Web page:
Industry giants and market leaders are now reporting by the dozen that they are quietly working together to come up with a system for mobile payments that will allow consumers to use their mobile devices to pay for purchases with their accounts.
Among the retailers were Target and Walmart, which have kept their mobile payment pursuits quite discreet, but that have been heading toward the traditional strategy to cut out as many middle-men as possible, as it may position them to compete against a number of mobile wallet platforms that are already in existence, such as Google Wallet and Isis.
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The market for mobile payments is predicted to be greater than $670 billion by 2015, which would make it almost three times larger than where it currently stands. It doesn’t take much to understand the draw to the large retailers in the United States to create their own systems for taking part in this payment technology.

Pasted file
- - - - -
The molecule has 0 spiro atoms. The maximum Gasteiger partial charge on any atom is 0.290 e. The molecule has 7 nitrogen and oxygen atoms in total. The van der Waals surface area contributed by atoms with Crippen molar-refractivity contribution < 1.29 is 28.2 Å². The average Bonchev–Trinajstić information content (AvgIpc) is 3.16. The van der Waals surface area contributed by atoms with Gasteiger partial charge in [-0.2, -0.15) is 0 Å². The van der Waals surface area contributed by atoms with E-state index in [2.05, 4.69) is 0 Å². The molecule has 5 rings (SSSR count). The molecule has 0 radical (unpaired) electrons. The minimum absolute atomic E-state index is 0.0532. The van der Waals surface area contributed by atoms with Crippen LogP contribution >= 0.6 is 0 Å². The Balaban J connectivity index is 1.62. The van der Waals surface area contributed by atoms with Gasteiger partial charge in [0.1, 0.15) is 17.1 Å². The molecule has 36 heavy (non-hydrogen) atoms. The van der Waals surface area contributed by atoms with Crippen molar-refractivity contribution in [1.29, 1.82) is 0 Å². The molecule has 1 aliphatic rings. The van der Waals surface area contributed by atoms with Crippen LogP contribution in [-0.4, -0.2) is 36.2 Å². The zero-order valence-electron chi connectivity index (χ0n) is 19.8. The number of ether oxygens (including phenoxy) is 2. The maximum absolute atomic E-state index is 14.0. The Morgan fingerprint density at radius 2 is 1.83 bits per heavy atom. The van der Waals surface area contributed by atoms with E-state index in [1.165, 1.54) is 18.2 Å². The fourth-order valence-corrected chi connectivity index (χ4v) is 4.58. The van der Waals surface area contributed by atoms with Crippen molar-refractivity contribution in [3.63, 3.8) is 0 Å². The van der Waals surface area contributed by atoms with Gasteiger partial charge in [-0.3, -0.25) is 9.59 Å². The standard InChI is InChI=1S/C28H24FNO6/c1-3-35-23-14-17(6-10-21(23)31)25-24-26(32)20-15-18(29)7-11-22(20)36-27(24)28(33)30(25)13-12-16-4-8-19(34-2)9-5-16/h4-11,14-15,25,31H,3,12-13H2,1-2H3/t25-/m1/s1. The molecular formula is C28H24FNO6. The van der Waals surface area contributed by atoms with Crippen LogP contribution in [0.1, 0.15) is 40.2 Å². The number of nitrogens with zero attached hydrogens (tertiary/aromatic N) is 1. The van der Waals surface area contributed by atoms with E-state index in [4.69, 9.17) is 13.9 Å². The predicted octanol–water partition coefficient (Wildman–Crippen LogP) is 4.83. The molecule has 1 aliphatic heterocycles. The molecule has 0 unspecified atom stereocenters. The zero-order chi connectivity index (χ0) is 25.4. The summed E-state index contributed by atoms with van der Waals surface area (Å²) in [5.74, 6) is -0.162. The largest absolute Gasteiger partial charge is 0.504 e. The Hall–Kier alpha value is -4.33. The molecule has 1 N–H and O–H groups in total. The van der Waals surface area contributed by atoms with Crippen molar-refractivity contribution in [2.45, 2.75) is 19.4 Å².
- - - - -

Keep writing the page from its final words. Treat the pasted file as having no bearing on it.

What they also recognize, however, is that the mobile world isn’t simply about sales, but instead has much more to do with brands. Efforts that encourage greater use of mobile services help to build customer loyalty, generate communities of people who would influence others in a positive way toward the brand, and enhance the interest in the brand overall among consumers.
Retailers have already been making their way into this domain with mobile sites, apps, and social media, and now they are clearly seeing the potential advantages of being able to accept mobile payments. Similar to social media, m-commerce allows a customer experience to be virtually seamless, which automatically leads to easier and more effective brand loyalty, especially among the Millennial demographic.